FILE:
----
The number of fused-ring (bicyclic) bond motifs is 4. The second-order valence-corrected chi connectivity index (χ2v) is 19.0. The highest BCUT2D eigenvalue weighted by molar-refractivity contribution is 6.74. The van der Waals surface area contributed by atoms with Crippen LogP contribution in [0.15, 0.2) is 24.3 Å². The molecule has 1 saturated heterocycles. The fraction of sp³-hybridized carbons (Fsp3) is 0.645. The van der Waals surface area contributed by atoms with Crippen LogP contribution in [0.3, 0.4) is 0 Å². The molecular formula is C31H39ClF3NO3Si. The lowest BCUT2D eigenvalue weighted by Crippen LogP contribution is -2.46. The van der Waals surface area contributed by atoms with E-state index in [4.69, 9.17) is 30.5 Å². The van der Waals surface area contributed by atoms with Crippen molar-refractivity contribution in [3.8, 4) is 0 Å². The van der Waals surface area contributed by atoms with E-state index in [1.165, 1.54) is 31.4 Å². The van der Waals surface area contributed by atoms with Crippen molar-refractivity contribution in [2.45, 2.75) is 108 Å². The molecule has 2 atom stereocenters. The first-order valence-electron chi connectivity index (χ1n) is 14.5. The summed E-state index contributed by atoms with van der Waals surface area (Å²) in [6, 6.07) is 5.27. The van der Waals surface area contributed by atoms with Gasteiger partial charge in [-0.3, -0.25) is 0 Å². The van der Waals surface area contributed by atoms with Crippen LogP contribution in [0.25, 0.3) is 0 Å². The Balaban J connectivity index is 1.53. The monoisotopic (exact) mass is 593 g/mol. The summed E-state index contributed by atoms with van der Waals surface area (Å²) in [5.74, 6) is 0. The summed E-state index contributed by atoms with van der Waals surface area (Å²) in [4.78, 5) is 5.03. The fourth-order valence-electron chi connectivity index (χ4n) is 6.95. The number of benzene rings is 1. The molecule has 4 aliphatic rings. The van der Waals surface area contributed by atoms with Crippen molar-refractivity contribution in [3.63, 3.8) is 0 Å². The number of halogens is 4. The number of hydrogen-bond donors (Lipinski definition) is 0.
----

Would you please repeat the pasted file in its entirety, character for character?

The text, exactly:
The number of fused-ring (bicyclic) bond motifs is 4. The second-order valence-corrected chi connectivity index (χ2v) is 19.0. The highest BCUT2D eigenvalue weighted by molar-refractivity contribution is 6.74. The van der Waals surface area contributed by atoms with Crippen LogP contribution in [0.15, 0.2) is 24.3 Å². The molecule has 1 saturated heterocycles. The fraction of sp³-hybridized carbons (Fsp3) is 0.645. The van der Waals surface area contributed by atoms with Crippen LogP contribution in [0.3, 0.4) is 0 Å². The molecular formula is C31H39ClF3NO3Si. The lowest BCUT2D eigenvalue weighted by Crippen LogP contribution is -2.46. The van der Waals surface area contributed by atoms with E-state index in [4.69, 9.17) is 30.5 Å². The van der Waals surface area contributed by atoms with Crippen molar-refractivity contribution in [3.8, 4) is 0 Å². The van der Waals surface area contributed by atoms with E-state index in [1.165, 1.54) is 31.4 Å². The van der Waals surface area contributed by atoms with Crippen molar-refractivity contribution in [2.45, 2.75) is 108 Å². The molecule has 2 atom stereocenters. The first-order valence-electron chi connectivity index (χ1n) is 14.5. The summed E-state index contributed by atoms with van der Waals surface area (Å²) in [6, 6.07) is 5.27. The van der Waals surface area contributed by atoms with Gasteiger partial charge in [-0.3, -0.25) is 0 Å². The van der Waals surface area contributed by atoms with Crippen LogP contribution in [0.25, 0.3) is 0 Å². The Balaban J connectivity index is 1.53. The monoisotopic (exact) mass is 593 g/mol. The summed E-state index contributed by atoms with van der Waals surface area (Å²) in [5.74, 6) is 0. The summed E-state index contributed by atoms with van der Waals surface area (Å²) in [4.78, 5) is 5.03. The fourth-order valence-electron chi connectivity index (χ4n) is 6.95. The number of benzene rings is 1. The molecule has 4 aliphatic rings. The van der Waals surface area contributed by atoms with Crippen molar-refractivity contribution in [3.63, 3.8) is 0 Å². The number of halogens is 4. The number of hydrogen-bond donors (Lipinski definition) is 0.